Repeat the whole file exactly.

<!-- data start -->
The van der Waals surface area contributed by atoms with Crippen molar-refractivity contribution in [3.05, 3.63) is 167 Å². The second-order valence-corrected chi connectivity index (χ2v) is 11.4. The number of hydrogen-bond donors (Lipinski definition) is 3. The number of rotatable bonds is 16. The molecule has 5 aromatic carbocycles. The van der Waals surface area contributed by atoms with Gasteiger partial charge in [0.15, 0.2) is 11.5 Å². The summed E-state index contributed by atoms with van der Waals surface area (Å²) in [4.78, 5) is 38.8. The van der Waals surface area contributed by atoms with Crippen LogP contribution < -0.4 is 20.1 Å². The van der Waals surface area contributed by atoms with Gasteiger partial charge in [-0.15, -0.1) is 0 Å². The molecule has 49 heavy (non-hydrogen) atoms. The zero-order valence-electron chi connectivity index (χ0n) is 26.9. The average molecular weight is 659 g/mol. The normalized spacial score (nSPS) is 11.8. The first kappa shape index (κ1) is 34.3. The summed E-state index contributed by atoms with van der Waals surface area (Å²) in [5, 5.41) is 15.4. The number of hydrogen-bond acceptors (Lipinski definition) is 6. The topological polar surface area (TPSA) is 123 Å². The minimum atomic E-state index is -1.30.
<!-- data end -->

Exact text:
The van der Waals surface area contributed by atoms with Crippen molar-refractivity contribution in [3.05, 3.63) is 167 Å². The second-order valence-corrected chi connectivity index (χ2v) is 11.4. The number of hydrogen-bond donors (Lipinski definition) is 3. The number of rotatable bonds is 16. The molecule has 5 aromatic carbocycles. The van der Waals surface area contributed by atoms with Gasteiger partial charge in [0.15, 0.2) is 11.5 Å². The summed E-state index contributed by atoms with van der Waals surface area (Å²) in [4.78, 5) is 38.8. The van der Waals surface area contributed by atoms with Crippen LogP contribution < -0.4 is 20.1 Å². The van der Waals surface area contributed by atoms with Gasteiger partial charge in [-0.15, -0.1) is 0 Å². The molecule has 49 heavy (non-hydrogen) atoms. The zero-order valence-electron chi connectivity index (χ0n) is 26.9. The average molecular weight is 659 g/mol. The normalized spacial score (nSPS) is 11.8. The first kappa shape index (κ1) is 34.3. The summed E-state index contributed by atoms with van der Waals surface area (Å²) in [5, 5.41) is 15.4. The number of hydrogen-bond acceptors (Lipinski definition) is 6. The topological polar surface area (TPSA) is 123 Å². The minimum atomic E-state index is -1.30.